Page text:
Parliamentary elections in Kazakhstan: Hope for real change

Last year was full of global geopolitical changes, which intensified the struggle for world order. An internal upheaval in Kazakhstan added to the chaos.

It soon became obvious that the people of the country were tired of idle talk about political reforms and wanted radical changes. Genuine measures were required to meet the socio-economic needs of the people, radically transform the state system and improve the efficiency of the economic sector.

In light of these developments, President Kassym-Jomart Tokayev presented new ideas during his address to the nation in March 2022. In a speech titled The New Kazakhstan: A Path of Renovation and Modernization, he proposed sweeping changes that required many amendments to the Kazakh Constitution.

In particular, reforms were initiated on limiting presidential powers, delegating more powers to parliament and Kazakhstan’s transition from a “super-presidential form of government to a presidential republic with a strong parliament”.

The reforms also included measures, such as banning presidential relatives from holding leadership positions in state bodies and quasi-state companies.

The reforms were also aimed at transferring the electoral system from a fully-proportional system to a mixed model. In the mixed model, 70% of the members of the Mazhilis (lower house of Parliament) were to be elected on a proportional basis and 30% on a majority vote basis.

In other words, the proposed change was for 30% of the seats to be elected by majority vote in single-member constituencies.

The Organization for Security and Cooperation in Europe (OSCE) Office for Democratic Institutions and Human Rights (ODIHR) mission conducted a meeting with the Central Election Commission (CEC) Chairman Nurlan Abdirov. Photo credit:

In his address, Mr Tokayev also proposed reducing the quota for presidential appointees to the Senate (upper house of Parliament) from 15% to 10%. He voiced the idea that the Senate should be relieved of the power to change or return bills passed by the Majilis. This would result in the Senate only having the power to approve or reject bills.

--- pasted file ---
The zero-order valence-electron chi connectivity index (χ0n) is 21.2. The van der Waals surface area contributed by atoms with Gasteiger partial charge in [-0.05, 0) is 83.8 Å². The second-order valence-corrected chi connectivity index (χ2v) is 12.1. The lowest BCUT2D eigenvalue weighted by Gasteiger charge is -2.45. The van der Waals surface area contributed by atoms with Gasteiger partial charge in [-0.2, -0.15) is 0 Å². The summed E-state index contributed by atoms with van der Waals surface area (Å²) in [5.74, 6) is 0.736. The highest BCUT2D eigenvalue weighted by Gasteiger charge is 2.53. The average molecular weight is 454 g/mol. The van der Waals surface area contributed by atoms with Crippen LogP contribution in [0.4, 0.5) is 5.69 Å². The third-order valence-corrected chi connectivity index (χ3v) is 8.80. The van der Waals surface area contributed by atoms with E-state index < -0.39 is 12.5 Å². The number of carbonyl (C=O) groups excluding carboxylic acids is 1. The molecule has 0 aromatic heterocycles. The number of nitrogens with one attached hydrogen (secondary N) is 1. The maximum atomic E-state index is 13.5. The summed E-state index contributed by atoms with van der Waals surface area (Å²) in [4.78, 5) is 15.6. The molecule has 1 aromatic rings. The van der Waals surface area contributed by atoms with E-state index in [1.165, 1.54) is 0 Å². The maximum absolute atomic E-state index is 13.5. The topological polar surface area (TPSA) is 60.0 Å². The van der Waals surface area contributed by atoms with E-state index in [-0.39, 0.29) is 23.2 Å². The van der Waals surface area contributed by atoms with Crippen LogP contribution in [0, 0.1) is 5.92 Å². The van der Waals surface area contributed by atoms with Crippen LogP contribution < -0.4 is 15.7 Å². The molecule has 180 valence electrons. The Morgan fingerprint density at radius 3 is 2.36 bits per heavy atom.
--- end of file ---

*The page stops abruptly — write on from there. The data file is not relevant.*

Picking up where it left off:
The President also announced that the lower house would be empowered to approve candidates for the post of President of the Constitutional Court and the Supreme Judicial Council.

Finally, Mr Tokayev proposed lowering barriers to the formation of political parties through a 75% reduction in the number of signatures required to form a party. This resulted in a reduction from 20,000 signatures to 5,000.

He also proposed to reduce the minimum number of members required in regional offices from 600 to 200.

The reform package, accompanied by major constitutional amendments, was approved by 77 per cent of voters in a referendum held in June 2022.

On January 19, 2023, when Mr Tokayev dissolved the lower house of parliament, he announced fresh elections scheduled for March 19, 2023.

This election is a significant step towards the reforms that he is pursuing to address the enormous domestic and international challenges that Kazakhstan is currently facing.

President Tokayev believes that the new electoral cycle will reset the political system. The elections “will give new impetus to the comprehensive modernization of the country”.

According to his recent statement, the upcoming parliamentary elections are a logical continuation of the constitutional reforms adopted in 2022, when violent nationwide unrest prompted the authorities to develop a comprehensive programme of economic and political reforms.

It is hoped that the March 19 parliamentary elections, which will be held under a new, mixed electoral system, will bring change and promote democratization and political liberalization in Kazakhstan.

This time, 70% of the candidates for the lower house will be elected from party lists, while the remaining 30% will be elected in their constituencies. This means that independent candidates may get a chance to be elected after a long time.

Two new parties will also take part in the elections – the Green Party, known as “Baitaq”, and the centre-right “Respublica” Party.

There is confidence that in the future Kazakhstan will indeed move towards greater political liberalization and the creation of a stronger parliament.

The reforms proposed by Mr Tokayev are promising. They can provide a solid foundation for building a truly multi-party system, help put in place effective oversight mechanisms and increase accountability at various levels of the government.

The economic block also shows serious transformation aimed at increasing production capacities, launching industrial zones, creating new jobs, opening and
relocating new industries, as well as increasing investment attractiveness and creating advanced infrastructure and digital finance sector.

The effectiveness of these moves have been highly appreciated by foreign partners and advanced companies.

There is no doubt that Kazakhstan will successfully hold the upcoming parliamentary elections and prove its commitment to democratic change.



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